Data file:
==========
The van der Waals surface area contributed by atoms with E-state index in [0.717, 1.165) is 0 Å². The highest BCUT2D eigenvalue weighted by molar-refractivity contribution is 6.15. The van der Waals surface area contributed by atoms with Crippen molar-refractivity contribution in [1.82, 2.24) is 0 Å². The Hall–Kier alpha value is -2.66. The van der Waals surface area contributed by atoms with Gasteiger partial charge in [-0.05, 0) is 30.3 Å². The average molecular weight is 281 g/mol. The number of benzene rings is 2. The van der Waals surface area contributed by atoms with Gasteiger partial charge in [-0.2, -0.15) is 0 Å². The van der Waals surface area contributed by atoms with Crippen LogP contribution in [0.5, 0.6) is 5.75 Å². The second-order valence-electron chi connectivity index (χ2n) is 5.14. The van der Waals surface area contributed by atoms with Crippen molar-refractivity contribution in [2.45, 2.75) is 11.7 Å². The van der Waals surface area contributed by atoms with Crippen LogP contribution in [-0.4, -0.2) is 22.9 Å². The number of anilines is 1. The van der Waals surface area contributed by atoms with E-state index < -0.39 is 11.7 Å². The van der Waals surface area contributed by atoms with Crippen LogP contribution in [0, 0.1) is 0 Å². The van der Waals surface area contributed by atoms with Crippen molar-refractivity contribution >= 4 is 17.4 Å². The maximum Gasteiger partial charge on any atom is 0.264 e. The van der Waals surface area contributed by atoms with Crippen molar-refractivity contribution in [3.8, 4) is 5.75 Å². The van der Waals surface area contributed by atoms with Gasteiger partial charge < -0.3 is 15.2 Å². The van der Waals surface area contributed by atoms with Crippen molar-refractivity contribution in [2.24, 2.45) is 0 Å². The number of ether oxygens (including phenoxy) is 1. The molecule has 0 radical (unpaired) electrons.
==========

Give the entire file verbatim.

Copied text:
The van der Waals surface area contributed by atoms with E-state index in [0.717, 1.165) is 0 Å². The highest BCUT2D eigenvalue weighted by molar-refractivity contribution is 6.15. The van der Waals surface area contributed by atoms with Crippen molar-refractivity contribution in [1.82, 2.24) is 0 Å². The Hall–Kier alpha value is -2.66. The van der Waals surface area contributed by atoms with Gasteiger partial charge in [-0.05, 0) is 30.3 Å². The average molecular weight is 281 g/mol. The number of benzene rings is 2. The van der Waals surface area contributed by atoms with Gasteiger partial charge in [-0.2, -0.15) is 0 Å². The van der Waals surface area contributed by atoms with Crippen LogP contribution in [0.5, 0.6) is 5.75 Å². The second-order valence-electron chi connectivity index (χ2n) is 5.14. The van der Waals surface area contributed by atoms with Crippen molar-refractivity contribution in [2.45, 2.75) is 11.7 Å². The van der Waals surface area contributed by atoms with Crippen LogP contribution in [-0.4, -0.2) is 22.9 Å². The number of anilines is 1. The van der Waals surface area contributed by atoms with E-state index < -0.39 is 11.7 Å². The van der Waals surface area contributed by atoms with Crippen LogP contribution in [0, 0.1) is 0 Å². The van der Waals surface area contributed by atoms with Crippen molar-refractivity contribution >= 4 is 17.4 Å². The maximum Gasteiger partial charge on any atom is 0.264 e. The van der Waals surface area contributed by atoms with Crippen molar-refractivity contribution in [3.8, 4) is 5.75 Å². The van der Waals surface area contributed by atoms with Gasteiger partial charge < -0.3 is 15.2 Å². The van der Waals surface area contributed by atoms with Crippen molar-refractivity contribution in [2.24, 2.45) is 0 Å². The number of ether oxygens (including phenoxy) is 1. The molecule has 0 radical (unpaired) electrons.